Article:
Ophthalmology is the branch of medical science that deals with the anatomy, functions, and diseases of the eye. Because we are all affected with one particular disease of the eye, we all need a daily visit from our Omnipotent Ophthalmologist.
Do not judge, or you too will be judged. For in the same way you judge others, you will be judged, and with the measure you use, it will be measured to you. Why do you look at the speck of sawdust in your brother’s eye and pay no attention to the plank in your own eye? How can you say to your brother, ‘Let me take the speck out of your eye,’ when all the time there is a plank in your own eye? You hypocrite, first take the plank out of your own eye, and then you will see clearly to remove the speck from your brother’s eye. (Matthew 7:1-5)
Three times in five verses we are diagnosed with “plank-in-our-eye” disease. So the question we need to ask is not, “Do I have a plank?” but rather, “Just how big is the plank in my eye and how much harm is it doing to others?”
You and I find it much easier to spot the speck in our brother’s eye and make a big deal about it . . . while never acknowledging the rough-hewn planks jutting out of our own eyes. To be sure, the sins and shortcomings in the lives of others that offend us most are no more or less conspicuous in the sight of God as those sins and shortcomings that are most pronounced in our own lives.
And that is why we need our Omnipotent Ophthalmologist to give to us a daily eye exam and extract that protruding plank of self-righteousness that serves to lift us and lower others . . . in our own estimation.
Only the power of the Gospel will cause us to identify our own plank problems. The Gospel frees us to acknowledge our sins—both the flagrant and the more subtle ones—and take them to the foot of the cross to plead the blood of the Lamb. Our Omnipotent Ophthalmologist is pleased to go to work on every plank and every speck, and He will not stop working until every last splinter of every last plank has been removed. He has promised to carry the good work He began in us on to completion (Philippians 1:6).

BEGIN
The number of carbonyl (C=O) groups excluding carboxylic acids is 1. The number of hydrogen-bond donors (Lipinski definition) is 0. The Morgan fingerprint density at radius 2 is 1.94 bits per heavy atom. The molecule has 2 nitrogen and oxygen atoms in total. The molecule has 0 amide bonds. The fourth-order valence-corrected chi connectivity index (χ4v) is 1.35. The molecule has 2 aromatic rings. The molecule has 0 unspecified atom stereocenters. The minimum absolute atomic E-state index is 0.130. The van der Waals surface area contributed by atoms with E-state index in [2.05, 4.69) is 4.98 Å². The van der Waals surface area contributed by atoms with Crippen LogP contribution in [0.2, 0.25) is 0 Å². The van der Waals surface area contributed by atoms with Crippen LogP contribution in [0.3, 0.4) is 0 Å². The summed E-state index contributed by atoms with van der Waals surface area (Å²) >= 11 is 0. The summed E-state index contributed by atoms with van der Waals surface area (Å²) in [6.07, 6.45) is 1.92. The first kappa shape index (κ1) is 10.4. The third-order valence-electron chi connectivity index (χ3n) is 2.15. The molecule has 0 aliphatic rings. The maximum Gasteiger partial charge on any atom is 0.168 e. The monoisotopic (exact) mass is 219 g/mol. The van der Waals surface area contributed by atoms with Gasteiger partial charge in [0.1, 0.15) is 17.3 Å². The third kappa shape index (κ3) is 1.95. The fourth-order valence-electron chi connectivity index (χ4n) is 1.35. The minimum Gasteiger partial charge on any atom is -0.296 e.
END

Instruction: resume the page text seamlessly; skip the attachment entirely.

Granted, this process can be painful at times. The eyes are very sensitive and easily irritated. But over time, as our Omnipotent Ophthalmologist washes us with His Word and His Spirit, applying the truths of the Gospel to our hearts, we find that when we rub our tired, aching eyes our protruding plank has shrunk down to speck-size!
When we our ugly plank is removed, we begin to see others as God sees them: as image-bearers of God. Every man, woman, and child has dignity and value. Because there is a God—and we most certainly are not Him—we can begin to accept others for where they are in their story and give them what God gives to us each day: unconditional love and unlimited forgiveness.
This is the Gospel. This is grace for your race. NEVER FORGET THAT . . . AMEN!